Haiti

U.S. looks to send food aid to Haiti as violence brews humanitarian crisis

Anti-government protest in Haiti, shops looted

Hundreds gathered in downtown Port-au-Prince on February 12 to demonstrate against economic mismanagement and corruption and to ask for President Jovenel Moise to step down.
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Hundreds gathered in downtown Port-au-Prince on February 12 to demonstrate against economic mismanagement and corruption and to ask for President Jovenel Moise to step down.

The Trump administration is working on a plan to provide a humanitarian aid package to Haiti, where water, medicine and food are becoming increasingly scarce after nine days of consecutive protests, the Miami Herald and McClatchy Washington Bureau have learned.

“While we cannot comment on internal planning processes, the U.S. government remains committed to the people of Haiti and to addressing the food security needs of the most affected people,” a U.S. Agency for International Development spokesperson said. “USAID-delivered emergency food assistance is intended to help alleviate severe food insecurity among the most vulnerable segments of the population.”

The decisions on when, where, and the type of emergency food assistance that will be provided will be based on local needs and context, including assessments of local market conditions to ensure the appropriate interventions are put in place, the spokesperson added.

On Thursday the U.S. State Department and Canadian government announced increased travel warnings for the country, advising citizens to avoid travel to Haiti due to the civil unrest that broke out on Feb. 7 and has left diplomats and Haitians holed up at home.

Since Feb. 7, Haiti has been engulfed in violent demonstrations by Haitians angry over the skyrocketing cost of living, double-digit inflation and a government that appears incapable of addressing its concerns. Amid the protests, staged by the opposition, there have been increased calls for the resignation of President Jovenel Moïse, who in his first address to the nation Thursday since the protests started made it clear he had no intention of stepping down.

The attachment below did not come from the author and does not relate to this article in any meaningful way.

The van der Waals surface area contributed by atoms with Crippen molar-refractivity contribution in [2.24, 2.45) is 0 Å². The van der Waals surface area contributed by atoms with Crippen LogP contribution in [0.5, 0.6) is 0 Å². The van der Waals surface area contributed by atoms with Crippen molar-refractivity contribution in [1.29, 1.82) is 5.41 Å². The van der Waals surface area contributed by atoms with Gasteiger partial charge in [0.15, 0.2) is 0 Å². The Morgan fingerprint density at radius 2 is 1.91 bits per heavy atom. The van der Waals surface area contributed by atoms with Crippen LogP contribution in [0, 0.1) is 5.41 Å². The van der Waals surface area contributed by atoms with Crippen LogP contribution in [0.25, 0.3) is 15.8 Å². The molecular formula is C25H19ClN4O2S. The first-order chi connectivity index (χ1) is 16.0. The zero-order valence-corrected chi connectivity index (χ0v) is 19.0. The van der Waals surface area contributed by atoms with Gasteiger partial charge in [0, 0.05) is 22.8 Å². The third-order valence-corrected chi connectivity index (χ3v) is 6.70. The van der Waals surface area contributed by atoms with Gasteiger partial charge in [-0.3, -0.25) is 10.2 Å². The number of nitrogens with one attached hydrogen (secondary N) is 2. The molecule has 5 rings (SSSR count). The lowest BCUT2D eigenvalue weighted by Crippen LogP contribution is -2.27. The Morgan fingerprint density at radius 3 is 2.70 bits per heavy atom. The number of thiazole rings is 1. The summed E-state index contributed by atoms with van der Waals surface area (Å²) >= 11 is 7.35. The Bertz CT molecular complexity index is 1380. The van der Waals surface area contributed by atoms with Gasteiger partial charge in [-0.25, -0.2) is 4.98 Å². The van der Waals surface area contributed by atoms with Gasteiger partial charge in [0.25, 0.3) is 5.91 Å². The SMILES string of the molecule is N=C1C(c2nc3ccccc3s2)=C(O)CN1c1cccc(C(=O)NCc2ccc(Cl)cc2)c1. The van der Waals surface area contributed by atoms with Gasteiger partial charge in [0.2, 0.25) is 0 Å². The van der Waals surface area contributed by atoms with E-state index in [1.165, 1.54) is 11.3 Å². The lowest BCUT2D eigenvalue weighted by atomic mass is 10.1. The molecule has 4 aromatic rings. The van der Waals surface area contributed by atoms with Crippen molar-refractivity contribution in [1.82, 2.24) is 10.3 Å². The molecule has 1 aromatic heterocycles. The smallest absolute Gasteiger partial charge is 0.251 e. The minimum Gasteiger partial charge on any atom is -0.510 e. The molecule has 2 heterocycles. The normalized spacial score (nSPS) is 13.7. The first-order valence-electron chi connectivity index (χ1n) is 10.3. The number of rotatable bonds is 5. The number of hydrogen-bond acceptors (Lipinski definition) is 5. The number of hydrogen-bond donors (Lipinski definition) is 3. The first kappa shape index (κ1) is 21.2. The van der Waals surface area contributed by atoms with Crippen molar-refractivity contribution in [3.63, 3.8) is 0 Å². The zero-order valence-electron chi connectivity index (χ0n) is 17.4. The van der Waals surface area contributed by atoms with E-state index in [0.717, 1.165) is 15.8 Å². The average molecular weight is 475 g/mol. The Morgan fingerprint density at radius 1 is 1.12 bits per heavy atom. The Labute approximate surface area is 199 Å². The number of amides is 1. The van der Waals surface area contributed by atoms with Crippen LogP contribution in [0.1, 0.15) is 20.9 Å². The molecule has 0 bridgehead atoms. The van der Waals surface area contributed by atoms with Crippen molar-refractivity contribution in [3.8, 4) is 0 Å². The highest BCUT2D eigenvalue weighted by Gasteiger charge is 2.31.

“We have had a lot of transition governments that have produced nothing but catastrophe and disorder, that did not serve the country well, a lot of blood that poured in vain; the State became weaker, the lives of people degraded daily. You want to do the same thing every time?” Moïse said. “ I want you to understand that you and I, our destinies are tied to each other. Open your eyes. I have the determination and courage to continue to work to change your living conditions.”

HaitiProtests (3).JPG
A masked protester clutching a stone runs amid tear gas launched by national police during a demonstration demanding the resignation of Haitian President Jovenel Moise near the presidential palace in Port-au-Prince, Haiti, Wednesday, Feb. 13, 2019. Protesters are angry about skyrocketing inflation and the government’s failure to prosecute embezzlement from a multi-billion Venezuelan program that sent discounted oil to Haiti. (AP Photo/Dieu Nalio Chery) Dieu Nalio Chery AP

The speech did not offer any solutions for tackling the economic concerns, including the government’s $89.6 million budget deficit, or address the corruption scandal around the Venezuela PetroCaribe discount oil program, which has also brought some people out into the streets. Soon after Moïse’s speech, both the U.S. State Department and Canada announced the travel warnings, with the State Department also saying it had ordered the evacuation of all non-emergency personnel and their families from the country.

The aid to Haiti from the United States reflects a cooling of tensions. Trump administration officials had been frustrated with Haiti’s absence on the Venezuela issue over the last year, but now that Haiti has adopted the position of the United States in recognizing acting president Juan Guaidó over leader Nicolás Maduro, relations have improved, with Haiti’s foreign minister making several requests for help in recent weeks.

In a statement, the U.S. Embassy in Port-au-Prince said Friday that it welcomes the president’s call for national dialogue. It noted that the protests had resulted in the deaths of innocent civilians, increased violence and suffering for the Haitian people

“We encourage all of Haiti’s lawfully elected representatives, and all Haitians who seek a peaceful political solution consistent with Haiti’s constitution, to engage in an inclusive dialogue — without resorting to violent action. We also encourage the full implementation of sound economic policy measures for the benefit of the Haitian people. Improved and transparent resource management will promote long-term economic growth, improve the investment climate and generate employment opportunities.”

The U.S. also urged the Moïse government to redouble its efforts in fighting corruption and in holding those implicated in the PetroCaribe scandal accountable.

Jacqueline Charles has reported on Haiti and the English-speaking Caribbean for the Miami Herald for over a decade. A Pulitzer Prize finalist for her coverage of the 2010 Haiti earthquake, she was awarded a 2018 Maria Moors Cabot Prize — the most prestigious award for coverage of the Americas.

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